QUESTIONER: Dr. Griffin, did you actually read those comments before you said “include them,” or did you just say, “All comments are welcome. I haven’t read them yet. Just put it in the report?”
MR. GRIFFIN: I was asked if I wanted to have the Minority Report or Minority comments in the overall report, and I said yes, because–and I had not read them ahead of time–because, frankly, I think that as NASA we do a disservice to ourselves and to our stakeholders, and frankly, to the taxpayers by creating an appearance that we do not wish to hear what people have to say if it should be negative.
I think we do–I think we do ourselves proud when we take all the comments that are given, we study them, we evaluate them, we investigate them, and we decide which ones makes sense to us and that we wish to move forward on, and which ones where we don’t think the advisers got it right. I think that’s the proper way to treat advice.
I have conferred with the folks as recently as yesterday who provided those comments to us, and I believe that they fully understand the spirit of openness and honest acceptance that we’re trying to convey to their issues.
MR. ACOSTA: Let’s go with John, second row.
QUESTIONER: John Schwartz, New York Times. This is, I guess, for Mike Griffin, and for Bill Gerstenmaier.
What do the delays mean to the overall shuttle plan at this point? At what point does this delay, now into March, start to impinge really on what you’re trying to do before 2010? And how does that squeeze–what sort of squeeze does that put on your announced decision to reduce the number of flights?
MR. GRIFFIN: Well, let me take it first for policy-level issues and I’ll let my colleague discuss the manifest details.
There is a change in thinking. If you will, to be honest, I’ll put it on my shoulders. I’ve changed the game on shuttle thinking. We are not trying to get a specific number of flights out of the shuttle system. We are working toward an orderly, an expeditious but an orderly retirement of the shuttle system over the next 5 years, and the President has said that, and I have echoed that NASA wishes to and will plan its program to comply with that.
Now, what that means, given what we have learned about the shuttle in the time since Columbia, is that we need to view shuttle launches, shuttle missions as a process. We’re going to work each mission through the process, being as careful as we can, as deliberate as we can, but with the intent, of course, to go fly. When we get to the end of that process we’ll fly. But we can’t pick a specific number. What we’re working toward is an orderly and expeditious fly-out of the system.
We’re going to use the shuttle system between now and then to assemble the space station. The United States has a commitment to itself and to its partners to complete the station. We believe that if we can–you know, absent major problems, we believe that we can essentially complete the assembly of the space station with the shuttle fleet in the time that we have remaining, and that’s what we’re going to try to do.
We will of course, after every flight, face up to whatever facts. whatever cards nature is dealing us in this hand, and we’ll face up to that, but our planning is to use the shuttle fleet to assemble the–to essentially complete the assembly of the space station in the years that we have remaining, and that’s what we’re trying to do.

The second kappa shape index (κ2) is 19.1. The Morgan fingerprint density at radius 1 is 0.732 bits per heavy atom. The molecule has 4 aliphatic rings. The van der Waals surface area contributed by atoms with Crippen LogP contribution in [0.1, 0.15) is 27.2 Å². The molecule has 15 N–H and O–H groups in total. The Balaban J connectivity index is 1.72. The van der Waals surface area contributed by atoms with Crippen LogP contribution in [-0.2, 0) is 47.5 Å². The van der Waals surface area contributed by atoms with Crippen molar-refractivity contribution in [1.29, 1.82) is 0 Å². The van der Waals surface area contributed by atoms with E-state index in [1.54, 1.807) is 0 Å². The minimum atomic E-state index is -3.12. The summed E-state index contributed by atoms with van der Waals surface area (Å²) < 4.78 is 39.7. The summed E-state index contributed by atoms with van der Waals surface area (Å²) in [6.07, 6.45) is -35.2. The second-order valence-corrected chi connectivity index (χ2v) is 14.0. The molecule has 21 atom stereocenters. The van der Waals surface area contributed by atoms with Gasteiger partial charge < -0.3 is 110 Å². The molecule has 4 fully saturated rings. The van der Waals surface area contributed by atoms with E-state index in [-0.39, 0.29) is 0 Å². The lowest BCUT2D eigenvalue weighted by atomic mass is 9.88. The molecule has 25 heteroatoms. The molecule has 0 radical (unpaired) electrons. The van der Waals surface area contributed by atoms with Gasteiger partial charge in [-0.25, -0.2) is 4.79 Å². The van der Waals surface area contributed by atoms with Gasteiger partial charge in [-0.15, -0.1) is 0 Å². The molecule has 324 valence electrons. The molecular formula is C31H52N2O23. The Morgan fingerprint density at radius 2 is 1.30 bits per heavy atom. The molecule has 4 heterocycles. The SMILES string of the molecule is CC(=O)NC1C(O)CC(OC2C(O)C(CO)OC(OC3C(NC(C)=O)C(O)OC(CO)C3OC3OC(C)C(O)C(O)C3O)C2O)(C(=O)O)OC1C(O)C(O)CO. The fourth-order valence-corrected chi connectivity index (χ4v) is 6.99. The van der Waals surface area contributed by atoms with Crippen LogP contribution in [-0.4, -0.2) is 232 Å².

MR. GERSTENMAIER: The only thing I’d add is that, again, by being able to do this vehicle switch that I described to you, that’s going to actually make a more efficient manifest that really makes the impact of moving into the March time frame, from kind of a macro standpoint, not a very big impact to us. It’s still going to allow us to essentially at least conceptually think about flying about the same number of flights. And again, we’ll treat them just as Mike said, we’re going to treat each one unique and make sure we’re ready to go fly a unique test flight, and go forward. But again, it doesn’t seem to be a major impact at first look.
MR. ACOSTA: We’re going to come back to headquarters. We have some media members at Kennedy Space Center, and we’ll take the first question from there now.
QUESTIONER: Hi. This is Bill Horowitz, CBS, with two quick questions, a very quick one to Bill Gerstenmaier. Can I assume that when we do fly again that it will still be two flights in daylight to verify your processes before you can go back to night launches?
MR. GERSTENMAIER: Again, I think we ought to not jump to those conclusions. We ought to fly the flights, get the data that we’ve got, and then based on the data we see, make our decisions about what we want to do next. So rather than speculate on what performance we’re going to see, speculate on what we’re going to go do, let’s let the data talk to us. Let’s see what we actually see on this next flight, and see what we get and then make some of those decisions.
QUESTIONER: And for Mike Griffin, if I could, given the Minority Report, what it said, and given the fact that you did have a foam problem that was fairly unexpected I think for STS-114, do you have any sense that the management system that’s in place in the shuttle program, are you planning to leave that intact the way it is? Do you sense any crisis of confidence? I hate to use a trite phrase, but I think some people might view it that way, just given the sequence of events, and how you view your current management structure.